Outdated agreement blocks cross-Canada trading

By Staff | August 25, 2014 | Last updated on August 25, 2014
2 min read
Sylverarts / iStockphoto

Canada recently opened up international markets with historic trade agreements.

So it may be time to also drop trade barriers between our own provinces, says the Canadian Federation of Independent Business.

Read: 3 ways manufacturers can outperform

Officials are coming together for the Council of the Federation meeting in Prince Edward Island, so CFIB plans to push them to use international agreements similar to the Canada-EU free trade agreement as a model for modernizing agreements within Canada’s borders.

Read: Europe bounces back

Already, CFIB’s sent a letter to every premier, bringing attention to a number of small business issues. The group wants to:

  • put pressure on the federal government to restore access to the Temporary Foreign Worker Program;
  • take a stand against any mandatory increase to payroll taxes in the form of increases to the Canada Pension Plan, or the creation of new provincial plans like the Ontario Retirement Pension Plan; and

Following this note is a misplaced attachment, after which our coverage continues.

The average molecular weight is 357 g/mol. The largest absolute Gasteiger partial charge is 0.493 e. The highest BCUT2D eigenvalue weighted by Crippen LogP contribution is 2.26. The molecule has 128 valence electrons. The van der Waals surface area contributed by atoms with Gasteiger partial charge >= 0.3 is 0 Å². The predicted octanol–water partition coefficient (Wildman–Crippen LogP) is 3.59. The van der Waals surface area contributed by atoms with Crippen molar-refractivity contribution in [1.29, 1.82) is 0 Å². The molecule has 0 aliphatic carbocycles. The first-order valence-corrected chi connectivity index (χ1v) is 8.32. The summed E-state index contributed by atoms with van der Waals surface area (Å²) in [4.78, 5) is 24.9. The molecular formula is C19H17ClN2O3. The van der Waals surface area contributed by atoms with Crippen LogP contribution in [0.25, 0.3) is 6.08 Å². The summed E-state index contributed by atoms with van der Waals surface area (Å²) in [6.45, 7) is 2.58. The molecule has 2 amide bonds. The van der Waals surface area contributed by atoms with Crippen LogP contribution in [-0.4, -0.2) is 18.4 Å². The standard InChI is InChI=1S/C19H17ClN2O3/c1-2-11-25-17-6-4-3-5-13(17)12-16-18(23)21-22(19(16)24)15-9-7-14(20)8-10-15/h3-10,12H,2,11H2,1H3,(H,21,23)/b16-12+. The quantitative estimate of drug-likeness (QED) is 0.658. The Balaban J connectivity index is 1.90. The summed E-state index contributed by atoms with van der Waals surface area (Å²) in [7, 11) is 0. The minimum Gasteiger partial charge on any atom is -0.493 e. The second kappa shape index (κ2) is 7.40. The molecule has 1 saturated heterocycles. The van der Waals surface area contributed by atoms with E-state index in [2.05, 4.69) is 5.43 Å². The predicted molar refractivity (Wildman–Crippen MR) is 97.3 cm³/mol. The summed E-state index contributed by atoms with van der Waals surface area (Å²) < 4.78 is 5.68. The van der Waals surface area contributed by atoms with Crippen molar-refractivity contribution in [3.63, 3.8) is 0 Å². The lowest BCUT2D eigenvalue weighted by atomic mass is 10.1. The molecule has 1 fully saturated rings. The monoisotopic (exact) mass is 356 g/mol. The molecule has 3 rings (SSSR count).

• seek improvement of the inter-provincial trade by empowering their trade ministers to move forward on negotiating a more open market within Canada.

“Doing business with someone in Halifax should be…as easy for a business in Burnaby as one in Budapest,” says CFIB president Dan Kelly. Currently, you can have “a restaurant in Toronto that [wants] to showcase Canadian beer and wine from other provinces. But, [due to trade rules], it finds it much easier to carry foreign beverages than to get…products across provincial borders.”

That’s because the current Agreement on Internal Trade is out-of-date. It doesn’t go far enough in addressing key trade barriers, including: the failure to recognize other provinces’ professional credentials and food safety certifications; inconsistent standards for food packaging and truck safety; provincial business registration requirements; and the rather puzzling restrictions on selling alcoholic beverages from one province to the next.

Read: Canada’s a quiet export giant

“There’s a lot of red tape involved in dealing with other provinces, and that’s a big disincentive to growth,” adds CFIB executive vice-president Laura Jones. “With international trade barriers coming down, our internal trade agreements need to keep up [since] that’s a relatively easy way to boost the economy.”

For more on global trading, read:

Is U.S. dollar too dominant?

U.S. trade deficit widens

Oil and gas to boost Newfoundland

What’s driving P.E.I’s economy?

Resources to boost New Brunswick economy

Shipbuilding to fuel growth in Nova Scotia

Opportunities for B.C.’s economy

Advisor.ca staff


The staff of Advisor.ca have been covering news for financial advisors since 1998.